Raising Multicultural Children
It is important to expose our children to different cultures, but more important that we immerse them in their own culture(s) especially if they are of mixed race or ethnicity
For the five years that our family lived in Jersey City, NJ we looked forward to summer. The summer weekends on the Jersey City waterfront were filled with different cultural festivals . There were celebrations of Caribbean, African, Middle Eastern, Hispanic, and Asian culture. The Festivals included traditional food, spices, clothes, and crafts adorned with the respective country flag. National pride and honor for tradition were shared at each celebration. There was a noticeable difference between generations. Elders proudly wore their traditional attire while the youth showed their affinity to westernized culture by openly partying to the latest hip hop.
Despite today’s atmosphere of division, people of color share one common thread - we are all American.
We provide traditions and unique spice to the Big Melting Pot that is America. I wanted to make sure my children understood that our ancestors contributed to American culture, and added to that Big Melting Pot despite their complexion, ethnicity or race.
I recall the year our children participated in their school’s annual culture festival talent show. We were fortunate that our children went to a school that had children from over 30 different ethnicities and cultures. The children at the school auditioned to represent their culture and talent in many different ways. I assumed that my son Wynton, a gifted pianist who was taking classical lessons would audition by performing a classical or jazz piece for the festival.
He was so excited to let me know that they picked him to represent American culture. I was shocked when he said, “I am singing Rockin’ Robin by Michael Jackson!” He not only sang the song, he shut down the festival with his rendition that included the dance - The Twist. His finale reminded us of the versatility of our son, but more importantly, the artistic contributions to American culture from people of color
At the end of the talent show, a lady gave me her business card. She was in charge of finding talent for the 30 Years of Magic Celebration in New York City that the Michael Jackson Fan Club was producing to honor the King of Pop’s three decades in the music business. She wanted to invite Wynton to perform Rockin’ Robin for the show. We were once again in awe of our children. Events like these helped us to reinforced their pride and honor of their African American heritage.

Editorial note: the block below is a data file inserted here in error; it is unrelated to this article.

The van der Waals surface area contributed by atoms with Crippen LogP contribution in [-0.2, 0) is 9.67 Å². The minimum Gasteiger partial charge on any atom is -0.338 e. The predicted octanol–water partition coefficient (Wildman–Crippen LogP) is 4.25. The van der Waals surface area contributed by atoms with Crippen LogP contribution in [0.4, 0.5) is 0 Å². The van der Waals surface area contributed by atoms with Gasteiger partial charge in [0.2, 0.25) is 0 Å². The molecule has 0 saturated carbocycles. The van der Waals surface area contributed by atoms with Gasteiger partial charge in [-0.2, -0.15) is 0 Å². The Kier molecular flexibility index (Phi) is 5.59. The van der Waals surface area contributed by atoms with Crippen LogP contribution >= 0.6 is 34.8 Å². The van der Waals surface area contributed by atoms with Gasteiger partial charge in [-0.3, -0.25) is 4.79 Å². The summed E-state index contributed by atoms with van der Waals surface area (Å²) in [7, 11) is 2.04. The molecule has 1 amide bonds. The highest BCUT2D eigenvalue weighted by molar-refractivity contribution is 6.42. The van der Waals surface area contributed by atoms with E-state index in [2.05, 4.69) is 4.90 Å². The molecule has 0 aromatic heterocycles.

My children are mixed race, Black and Hawaiian. My husband, Andre’s mother is Hawaiian. It was important to introduce the teachings and traditions of both of the cultures of our families to our children.
I introduced traditional foods from both backgrounds. Not only did I make soul food. But Andre taught me how to make lomi lomi salmon, and even introduced them to sushi at a very young age by taking them to a Japanese restaurant in our neighborhood.
To this day whenever our grown children come home to visit, their first request is for lomi lomi salmon.
We celebrated Kwanzaa and draped the kids with Kente cloth to make sure they had an appreciation of their African heritage
We dressed them in authentic traditional Hawaiian shirts that Andre and his siblings wore when they were kids (my mother-in-law let us borrow them) to make sure that they had an appreciation for their Hawaiian heritage.
Our children started out life with a celebration of both of the cultures from which they come. Each of them is named after a jazz musician and has a Hawaiian middle name.
Wynton’s full name is Wynton Kelly Stone Guess. He is named after pianist Wynton Kelly and for trumpeter Wynton Marsalis. The name Stone is his grandmother’s maiden name which she gave to her last child, Andre Kimo Stone Guess.
Kennedy’s full name is Kennedy Kehaulani Guess. She is named after Edward Kennedy Ellington AKA Duke. Her middle name is her grandmother’s middle name. Joyce Kehaulani Stone Guess.
Morgan’s full name is Morgan Leilani Guess. She is named after trumpeter Lee Morgan. Her middle name is also a family name that was first given to her cousin Maila Leilani.
So as you can see we have tried our best to connect our children to the two cultures from which they come.
My question for you today is, if your family is of mixed race or culture:
How do you celebrate the different cultures in your family?
What are some of the traditions that are unique to each culture or ethnicity?
Please share with us lessons or insights that were passed along to you, that you passed along to your children by responding in the comments below.
I am looking forward to hearing from you.